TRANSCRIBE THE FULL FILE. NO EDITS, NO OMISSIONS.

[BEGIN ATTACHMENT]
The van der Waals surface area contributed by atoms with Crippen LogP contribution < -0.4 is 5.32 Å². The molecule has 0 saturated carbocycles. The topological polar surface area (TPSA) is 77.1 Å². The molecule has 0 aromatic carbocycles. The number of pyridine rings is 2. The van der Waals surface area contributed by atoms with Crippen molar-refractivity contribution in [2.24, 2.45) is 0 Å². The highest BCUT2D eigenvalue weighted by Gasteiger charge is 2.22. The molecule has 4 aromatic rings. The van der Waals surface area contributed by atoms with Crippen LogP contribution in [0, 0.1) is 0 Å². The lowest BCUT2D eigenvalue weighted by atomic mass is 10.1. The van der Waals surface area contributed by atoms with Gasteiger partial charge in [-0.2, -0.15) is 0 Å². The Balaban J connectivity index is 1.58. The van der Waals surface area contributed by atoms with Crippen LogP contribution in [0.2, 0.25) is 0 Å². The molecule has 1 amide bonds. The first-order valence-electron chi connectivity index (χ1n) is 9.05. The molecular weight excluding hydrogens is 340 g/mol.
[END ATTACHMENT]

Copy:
The van der Waals surface area contributed by atoms with Crippen LogP contribution < -0.4 is 5.32 Å². The molecule has 0 saturated carbocycles. The topological polar surface area (TPSA) is 77.1 Å². The molecule has 0 aromatic carbocycles. The number of pyridine rings is 2. The van der Waals surface area contributed by atoms with Crippen molar-refractivity contribution in [2.24, 2.45) is 0 Å². The highest BCUT2D eigenvalue weighted by Gasteiger charge is 2.22. The molecule has 4 aromatic rings. The van der Waals surface area contributed by atoms with Crippen LogP contribution in [0, 0.1) is 0 Å². The lowest BCUT2D eigenvalue weighted by atomic mass is 10.1. The van der Waals surface area contributed by atoms with Gasteiger partial charge in [-0.2, -0.15) is 0 Å². The Balaban J connectivity index is 1.58. The van der Waals surface area contributed by atoms with Crippen LogP contribution in [0.2, 0.25) is 0 Å². The molecule has 1 amide bonds. The first-order valence-electron chi connectivity index (χ1n) is 9.05. The molecular weight excluding hydrogens is 340 g/mol.